Fontaine now leads the same choral and instrumental forces, though with mostly different vocal soloists, in the premiere recording of yet another oratorio by Gouvy on a mythic Greek subject, Oedipe à Colone . What a difference from Iphigénie ! Here there is no such emotional restraint or stasis; the beautiful and inventive music positively surges with genuine dramatic contrast and intense passion. While still remaining mostly within the melodic and harmonic bounds cultivated by Mendelssohn, Schumann, and Max Bruch, the richness of orchestration reflects Gouvy’s expressed admiration for the masterful orchestration (though not the vocal writing) of Wagner. This is by far the finest oratorio I have heard (and I’ve listened to a fair number) from the half-century interval between Mendelssohn’s Elijah and Elgar’s Dream of Gerontius . At its premiere in Leipzig on December 6, 1881, it enjoyed a tremendous success—indeed, to such a degree that Gouvy told his sister that it was the happiest day of his entire life. While it received further performances during his lifetime, upon his death it immediately fell into the same neglect that all his works have, until recently, so unjustly suffered.

The libretto of Oedipe has a somewhat complex lineage. As with Iphigénie , Gouvy once again did not write or commission an original libretto, but instead borrowed and adapted an existing one penned by the 18th-century librettist Nicolas-François Guillard (1752–1814). In this case, the original tragedy of Sophocles was first adapted by the great 17th-century tragedian Pierre Corneille (1606–1684). Guillard then turned it into a libretto for a tragédie lyrique by the composer Antonio Sacchini (1730–1786), premiered in 1785 at the royal court in Versailles.

The action of the plot, divided in the oratorio into three parts, is subsequent to that of the better-known Oedipus Rex . Oedipe (the French name for Oedipus), having blinded himself after learning that he had unwittingly fulfilled the prophecy that he would kill his father and marry his mother, was exiled from Thebes with the consent of his sons Etéocle (Eteokles) and Polynice (Polyneikis), to wander as an exile with his daughter Antigone as his guide. In Part 1, the citizens of Colonus offer sacrifices to Poseidon in thanksgiving for the safe return of their king, Thésée (Theseus), who brings with him Polynice. The latter, having lost out in a power struggle with Etéocle for the throne of Thebes and being now also an exile, is filled with shame and remorse for having spurned his father. He has gathered a band of armed supporters and hopes to launch an attack to regain the Theban throne. The two men kneel before the altar to discern the will of the gods and implore their favor, but are answered first by ominous silence and then by a thunderstorm that extinguishes the altar’s sacred flame and terrifies the people.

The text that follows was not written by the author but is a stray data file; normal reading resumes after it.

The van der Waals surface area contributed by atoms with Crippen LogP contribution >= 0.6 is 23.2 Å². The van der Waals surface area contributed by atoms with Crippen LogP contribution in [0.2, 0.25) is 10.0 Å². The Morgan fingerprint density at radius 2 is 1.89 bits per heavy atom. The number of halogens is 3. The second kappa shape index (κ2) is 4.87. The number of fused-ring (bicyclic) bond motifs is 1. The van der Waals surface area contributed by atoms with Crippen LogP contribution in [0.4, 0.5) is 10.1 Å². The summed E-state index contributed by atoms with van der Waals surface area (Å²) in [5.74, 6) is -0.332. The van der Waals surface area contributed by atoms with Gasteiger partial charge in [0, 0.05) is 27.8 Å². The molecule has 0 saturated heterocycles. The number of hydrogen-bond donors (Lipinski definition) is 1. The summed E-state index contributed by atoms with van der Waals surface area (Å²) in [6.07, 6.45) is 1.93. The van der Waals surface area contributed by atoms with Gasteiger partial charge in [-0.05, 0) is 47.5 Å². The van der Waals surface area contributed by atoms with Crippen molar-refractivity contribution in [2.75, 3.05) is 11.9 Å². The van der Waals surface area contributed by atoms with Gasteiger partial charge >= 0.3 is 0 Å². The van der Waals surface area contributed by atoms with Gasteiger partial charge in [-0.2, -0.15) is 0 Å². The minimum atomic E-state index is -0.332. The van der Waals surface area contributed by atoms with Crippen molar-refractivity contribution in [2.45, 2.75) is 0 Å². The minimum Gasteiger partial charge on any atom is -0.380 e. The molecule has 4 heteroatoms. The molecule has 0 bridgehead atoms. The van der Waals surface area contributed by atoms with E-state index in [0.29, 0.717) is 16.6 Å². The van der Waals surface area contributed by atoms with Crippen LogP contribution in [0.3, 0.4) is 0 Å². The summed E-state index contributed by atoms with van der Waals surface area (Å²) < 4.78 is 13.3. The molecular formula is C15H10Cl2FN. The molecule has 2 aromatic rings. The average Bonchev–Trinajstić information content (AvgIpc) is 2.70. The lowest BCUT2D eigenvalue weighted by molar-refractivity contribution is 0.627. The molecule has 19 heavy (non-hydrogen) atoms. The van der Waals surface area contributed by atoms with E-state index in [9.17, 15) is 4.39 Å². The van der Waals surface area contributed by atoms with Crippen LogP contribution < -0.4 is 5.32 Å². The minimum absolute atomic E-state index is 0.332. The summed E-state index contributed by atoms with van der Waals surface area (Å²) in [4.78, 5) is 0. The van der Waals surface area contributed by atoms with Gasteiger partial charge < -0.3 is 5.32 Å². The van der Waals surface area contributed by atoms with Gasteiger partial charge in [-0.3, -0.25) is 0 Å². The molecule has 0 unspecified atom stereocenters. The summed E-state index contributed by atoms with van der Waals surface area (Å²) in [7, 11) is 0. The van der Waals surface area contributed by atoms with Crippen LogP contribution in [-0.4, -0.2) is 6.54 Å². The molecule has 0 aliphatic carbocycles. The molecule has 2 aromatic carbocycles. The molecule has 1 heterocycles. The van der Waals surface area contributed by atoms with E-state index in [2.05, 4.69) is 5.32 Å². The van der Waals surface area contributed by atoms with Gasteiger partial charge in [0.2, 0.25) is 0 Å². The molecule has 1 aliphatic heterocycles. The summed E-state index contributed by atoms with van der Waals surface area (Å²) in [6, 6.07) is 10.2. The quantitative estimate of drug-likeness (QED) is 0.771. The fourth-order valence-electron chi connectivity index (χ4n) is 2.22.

In Part 2, Oedipe and Antigone approach Colonus, which the gods have prophesied is where the blind refugee shall at last find rest. Oedipe longs for death, while Antigone pleads for him to live. The exiled king experiences a terrifying vision of being pursued by the Eumenides, and curses Polynice for betraying him, before Antigone brings him back to his senses. The two of them unknowingly trespass on the sacred precincts of the temple; Thésée confronts and denounces them for sacrilege. Antigone begs for mercy and reveals the identities of herself and her father. The people react with horror and demand that the accursed pair be driven away, but Thésée angrily opposes the mob and, taking pity on the duo instead, offers them refuge.

In Part 3, Antigone and Polynice are reunited. Antigone brings her brother to their father so that Polynice can confess his guilt to Oedipe, beg forgiveness, and seek support for his scheme to dethrone Etéocle, offering to restore his father to the throne instead by way of atonement. Oedipe, however, rejects him and curses both of his sons, whereupon Polynice flees in horror. Oedipe then declares to all that the hour of his death has come, as he will descend to a secret burial place at the banks of the river Acheron. Antigone begs to be allowed to join him, but is commanded to live instead. Thésée leads Oedipe away as the people implore the mercy of the gods for the exile’s final moments. --- FANFARE: James A. Altena,

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]]> (bluesever) Gouvy Louis Theodore Wed, 13 Sep 2017 17:35:18 +0000